What a difference a year makes.
This time last year, Liverpool were discussing the prospect of Gareth Barry arriving at Anfield, a move that would have all but called time on Xabi Alonso's Liverpool career.
He hadn't had his best season, but he wanted to stay. Liverpool, on the other hand, wanted Barry.
In the end, the deal never went through. Aston Villa's asking price was too high for Rafael Benitez's liking, and neither club would budge.
Alonso stayed and was a major reason behind Liverpool's charge for the Premier League title, forming a balanced and effective partnership with Javier Mascherano.
Fast forward a year and you have a completely different situation, with the same end result.
Continued interest from Real Madrid has caused Alonso to push for a move away from Anfield so he can join Madrid's revolution and team up with the likes of Kaka and Cristiano Ronaldo.
In a role reversal, however, Alonso is now seen as an integral part of Liverpool's potentially title-challenging season. Benitez, understandably, is not willing to lose him.
But with the might of Madrid putting the pressure on Liverpool, it will be hard to resist, especially as the player has formally handed in a written transfer request.
Still, though, Benitez is refusing to negotiate the £30 million asking price, much like Martin O'Neill was unwilling to negotiate the Gareth Barry saga.
It is thought that Florentino Perez, the man who has splashed the cash to embark on another Galacticos era, is unwilling to meet that valuation due to Alonso's lack of commercial strength.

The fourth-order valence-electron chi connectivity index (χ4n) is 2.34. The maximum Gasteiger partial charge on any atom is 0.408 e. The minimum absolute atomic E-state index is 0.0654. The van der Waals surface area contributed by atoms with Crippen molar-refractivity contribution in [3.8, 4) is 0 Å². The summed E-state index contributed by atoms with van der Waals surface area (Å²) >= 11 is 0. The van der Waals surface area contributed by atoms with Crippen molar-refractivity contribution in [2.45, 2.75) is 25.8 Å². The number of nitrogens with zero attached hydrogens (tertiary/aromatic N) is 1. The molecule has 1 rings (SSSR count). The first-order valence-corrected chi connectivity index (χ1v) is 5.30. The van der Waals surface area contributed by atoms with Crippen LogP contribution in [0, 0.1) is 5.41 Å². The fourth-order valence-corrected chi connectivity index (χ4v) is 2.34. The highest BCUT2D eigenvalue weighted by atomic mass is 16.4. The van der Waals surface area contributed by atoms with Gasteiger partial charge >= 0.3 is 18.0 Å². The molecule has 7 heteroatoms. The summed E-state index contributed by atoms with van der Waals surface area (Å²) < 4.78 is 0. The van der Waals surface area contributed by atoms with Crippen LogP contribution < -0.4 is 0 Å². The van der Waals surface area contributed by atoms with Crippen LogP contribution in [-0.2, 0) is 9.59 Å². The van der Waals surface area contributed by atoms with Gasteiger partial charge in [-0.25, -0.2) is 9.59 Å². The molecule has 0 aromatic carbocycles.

The Galacticos are as much about success off the pitch as they are on it, and Perez likes players who will satisfy both of these needs.
While there is little argument that Alonso would help Madrid's on-field fortunes, providing the perfect foil for Kaka, the £30 million transfer fee is unlikely to be recouped in shirt and other merchandise sales.
So what should each club do? Well, I think Liverpool are doing the right thing here. Alonso is undoubtedly an important player who would need to be replaced, but £30 million, even in this inflated transfer market, is very good business.
However, considering his importance to the club, they shouldn't let him go for any less than that. Madrid are used to making players show they really want to move to the club. Here, Liverpool are making them show whether they really want the player.
One potential problem with that tactic, however, is the happiness of the transfer target. A player who feels he is being kept at a club against his will isn't necessarily going to be at his best when playing for that club.
Fortunately, in Xabi Alonso, Liverpool have a dignified and professional player.
So what are the pros and cons of this move for Real Madrid?
Well, the pros are fairly obvious. They would be getting one of the best passers in world football, an ideal man to partner Kaka in midfield, and a more balanced team.
The cons are less obvious, and are more about business than football. As I have already mentioned, the likelihood of making up the £30 million through merchandise is very small.
They must also establish whether they think Alonso is worth £30 million. Personally, I think if Ronaldo is worth £80 million then Alonso is worth £30 million.
So, Xabi Alonso, should he stay or should he go? As a Liverpool fan, I naturally want him to stay. However, I think if we can get £30 million for him then it would be good business, and would provide enough money to find an adequate replacement.
For Liverpool? Stay.
For Real Madrid? Go.
For Xabi Alonso? Stay. At least for one more year. The level of optimism at Anfield is higher than ever before in the Benitez reign, and Alonso would do well to look back at Rafa's first season in charge.
A certain Micheal Owen had the choice to stay and see what Benitez brought to the team, or leave for Real Madrid. He left, and Liverpool went on to win the Champions League.
If Xabi Alonso leaves, he may miss out on the best chance to claim a Premier League title in his career.
That's my view, but what do you think? In the first edition of this new series, I ask you: Xabi Alonso. Should he stay or should he go?